Paulo Chan vows to revamp and optimize the city’s gaming industry in order to promote its international competitiveness
Macau.- Former Assistant Public Prosecutor-General Paulo Martins Chan was sworn in on December 1st as the new director of the Gaming Inspection and Coordination Bureau (DICJ.)
Lionel Leong, the Secretary for Economy and Finance appointed Mr. Chan as gaming regulator’s new head, who will oversee the gaming industry in the region, currently troubled by economic downs and corruption cases, and will work in order to improve its legal framework.“I believe the bureau under Chan’s management will continue optimizing gaming laws and regulation and related guidelines as well as better its department’s functions,” said Leong at the ceremony.
Besides strengthening the international competitiveness of the industry, Chan, as head of the DICJ, will empower the bureau to act upon the challenges the industry faces in the future. “The gaming industry, which is going through a phase of adjustment after many years of rapid development, requires an improved legal framework,” Chan said.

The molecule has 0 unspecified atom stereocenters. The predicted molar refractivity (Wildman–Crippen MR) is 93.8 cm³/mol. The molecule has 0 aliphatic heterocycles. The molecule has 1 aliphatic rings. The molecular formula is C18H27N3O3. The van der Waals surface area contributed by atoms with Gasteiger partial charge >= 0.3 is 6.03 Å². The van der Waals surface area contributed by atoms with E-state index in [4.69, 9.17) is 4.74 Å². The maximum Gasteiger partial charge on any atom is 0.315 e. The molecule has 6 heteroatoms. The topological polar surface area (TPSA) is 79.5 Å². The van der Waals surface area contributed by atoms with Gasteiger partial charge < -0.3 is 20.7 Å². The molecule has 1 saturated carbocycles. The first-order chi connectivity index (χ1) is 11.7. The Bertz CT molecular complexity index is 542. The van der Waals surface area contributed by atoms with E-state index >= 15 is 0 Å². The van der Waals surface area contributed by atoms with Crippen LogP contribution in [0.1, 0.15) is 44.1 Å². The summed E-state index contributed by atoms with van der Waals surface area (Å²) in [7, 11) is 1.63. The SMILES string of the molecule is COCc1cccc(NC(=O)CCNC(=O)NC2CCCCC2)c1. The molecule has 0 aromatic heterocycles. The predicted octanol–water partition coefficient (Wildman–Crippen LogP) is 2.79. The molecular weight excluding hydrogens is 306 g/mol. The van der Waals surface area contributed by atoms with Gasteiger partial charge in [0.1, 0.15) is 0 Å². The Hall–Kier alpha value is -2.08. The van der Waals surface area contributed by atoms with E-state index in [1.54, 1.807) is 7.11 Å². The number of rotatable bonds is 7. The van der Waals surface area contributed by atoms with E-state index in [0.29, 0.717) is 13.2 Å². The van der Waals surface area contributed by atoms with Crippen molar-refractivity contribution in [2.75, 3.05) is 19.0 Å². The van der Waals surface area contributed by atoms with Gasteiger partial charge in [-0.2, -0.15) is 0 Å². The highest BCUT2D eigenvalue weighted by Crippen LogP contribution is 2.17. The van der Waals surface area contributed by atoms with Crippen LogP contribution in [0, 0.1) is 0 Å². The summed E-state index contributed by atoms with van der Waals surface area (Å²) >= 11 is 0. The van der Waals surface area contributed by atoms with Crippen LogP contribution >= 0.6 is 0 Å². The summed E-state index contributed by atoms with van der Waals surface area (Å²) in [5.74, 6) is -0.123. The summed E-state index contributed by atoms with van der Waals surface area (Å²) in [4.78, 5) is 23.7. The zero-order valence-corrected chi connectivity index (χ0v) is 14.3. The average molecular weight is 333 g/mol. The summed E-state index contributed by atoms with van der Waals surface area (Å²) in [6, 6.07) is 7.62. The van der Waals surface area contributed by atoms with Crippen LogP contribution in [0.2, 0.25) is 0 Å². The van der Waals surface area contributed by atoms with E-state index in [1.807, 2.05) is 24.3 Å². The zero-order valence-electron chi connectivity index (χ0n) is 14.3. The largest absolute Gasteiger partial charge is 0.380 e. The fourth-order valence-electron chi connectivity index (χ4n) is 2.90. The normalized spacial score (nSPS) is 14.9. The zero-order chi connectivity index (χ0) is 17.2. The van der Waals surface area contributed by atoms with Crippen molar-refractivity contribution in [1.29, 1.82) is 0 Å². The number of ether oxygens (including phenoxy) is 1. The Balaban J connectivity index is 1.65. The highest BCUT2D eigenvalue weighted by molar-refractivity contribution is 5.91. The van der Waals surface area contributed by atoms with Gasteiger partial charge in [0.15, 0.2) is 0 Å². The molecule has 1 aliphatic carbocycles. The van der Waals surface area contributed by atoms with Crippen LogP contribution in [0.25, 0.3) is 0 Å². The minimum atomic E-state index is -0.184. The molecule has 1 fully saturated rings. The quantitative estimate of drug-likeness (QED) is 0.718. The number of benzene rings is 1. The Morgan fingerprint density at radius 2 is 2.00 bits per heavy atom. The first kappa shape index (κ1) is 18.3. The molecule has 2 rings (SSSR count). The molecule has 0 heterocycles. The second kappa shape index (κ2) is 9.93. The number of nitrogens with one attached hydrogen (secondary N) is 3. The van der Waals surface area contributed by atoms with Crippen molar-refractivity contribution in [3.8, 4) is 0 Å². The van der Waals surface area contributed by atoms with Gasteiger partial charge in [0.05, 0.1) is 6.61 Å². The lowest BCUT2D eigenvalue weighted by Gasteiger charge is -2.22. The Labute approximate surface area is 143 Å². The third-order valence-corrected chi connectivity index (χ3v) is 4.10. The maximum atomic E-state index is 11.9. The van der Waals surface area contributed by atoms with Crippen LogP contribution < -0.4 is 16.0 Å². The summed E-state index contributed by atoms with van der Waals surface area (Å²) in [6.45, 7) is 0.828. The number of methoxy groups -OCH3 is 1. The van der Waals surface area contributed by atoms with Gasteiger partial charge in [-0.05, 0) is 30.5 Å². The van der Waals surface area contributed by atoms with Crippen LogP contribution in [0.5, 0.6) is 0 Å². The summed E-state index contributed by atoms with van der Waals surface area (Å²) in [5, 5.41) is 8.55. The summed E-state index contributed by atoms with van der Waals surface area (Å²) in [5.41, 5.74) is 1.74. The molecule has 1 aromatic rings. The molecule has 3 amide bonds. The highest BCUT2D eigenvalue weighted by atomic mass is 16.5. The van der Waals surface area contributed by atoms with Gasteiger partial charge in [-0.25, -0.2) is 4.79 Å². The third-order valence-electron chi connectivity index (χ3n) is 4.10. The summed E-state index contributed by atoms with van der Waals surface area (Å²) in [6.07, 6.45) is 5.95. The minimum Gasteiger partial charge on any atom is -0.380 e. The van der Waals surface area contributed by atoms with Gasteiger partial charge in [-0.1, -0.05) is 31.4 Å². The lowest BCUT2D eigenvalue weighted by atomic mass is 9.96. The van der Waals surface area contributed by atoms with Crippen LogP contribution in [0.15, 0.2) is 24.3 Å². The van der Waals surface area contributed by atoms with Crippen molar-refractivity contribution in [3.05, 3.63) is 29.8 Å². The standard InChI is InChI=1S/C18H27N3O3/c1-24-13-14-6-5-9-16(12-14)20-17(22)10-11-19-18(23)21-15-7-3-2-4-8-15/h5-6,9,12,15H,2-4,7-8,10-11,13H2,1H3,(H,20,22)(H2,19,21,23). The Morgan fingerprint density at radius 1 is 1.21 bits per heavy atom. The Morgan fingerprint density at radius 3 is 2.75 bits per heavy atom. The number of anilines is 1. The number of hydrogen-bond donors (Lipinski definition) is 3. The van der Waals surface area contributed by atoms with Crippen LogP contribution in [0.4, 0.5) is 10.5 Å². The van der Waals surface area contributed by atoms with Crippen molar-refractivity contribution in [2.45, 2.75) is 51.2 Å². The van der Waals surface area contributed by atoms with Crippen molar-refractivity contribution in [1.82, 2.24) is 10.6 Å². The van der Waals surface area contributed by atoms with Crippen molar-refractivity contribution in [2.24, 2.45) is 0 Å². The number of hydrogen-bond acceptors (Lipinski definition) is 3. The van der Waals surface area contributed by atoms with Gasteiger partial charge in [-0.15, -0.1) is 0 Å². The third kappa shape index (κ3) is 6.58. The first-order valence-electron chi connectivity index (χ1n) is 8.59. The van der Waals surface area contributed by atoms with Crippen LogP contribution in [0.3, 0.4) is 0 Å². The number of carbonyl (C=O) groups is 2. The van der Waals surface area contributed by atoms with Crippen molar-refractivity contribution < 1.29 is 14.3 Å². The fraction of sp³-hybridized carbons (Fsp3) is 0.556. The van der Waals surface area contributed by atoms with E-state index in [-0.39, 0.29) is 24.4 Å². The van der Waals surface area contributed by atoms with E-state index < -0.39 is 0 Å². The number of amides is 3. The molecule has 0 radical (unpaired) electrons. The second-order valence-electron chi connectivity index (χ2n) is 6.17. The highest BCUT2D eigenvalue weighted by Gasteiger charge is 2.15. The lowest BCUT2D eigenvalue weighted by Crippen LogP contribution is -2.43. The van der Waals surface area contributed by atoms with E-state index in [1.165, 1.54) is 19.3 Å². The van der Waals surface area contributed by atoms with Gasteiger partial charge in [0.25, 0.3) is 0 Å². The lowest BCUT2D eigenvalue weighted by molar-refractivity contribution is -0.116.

The Secretary for Economy and Finance expressed days before that the gaming industry needed more audits and legal manpower, and Chan said he was confident that he could meet this demand. “If we could lay down the rules of the game, everyone would know what to follow,” expressed Mr. Chan at the ceremony. “If something went wrong, penalties would follow. We also resort to the established set of regulations to settle conflicts.”
“On the basis of the mid-term review of the gaming industry here, I’ll fully examine the gaming related laws and the internal guidelines for VIP gaming promoters.” Chan added.
The newly appointed director succeeds Manuel Joaquim Das Neves, who led the bureau since 1997 until November 25, when he retired. Chan has an impressive judiciary background: he has a bachelor’s degree in law and a master’s degree in criminal law and has worked in the public service since 1995. He was nominated as a prosecutor for the Public Prosecutions Office in 1998. After eleven years, he was appointed as an assistant public prosecutor-general.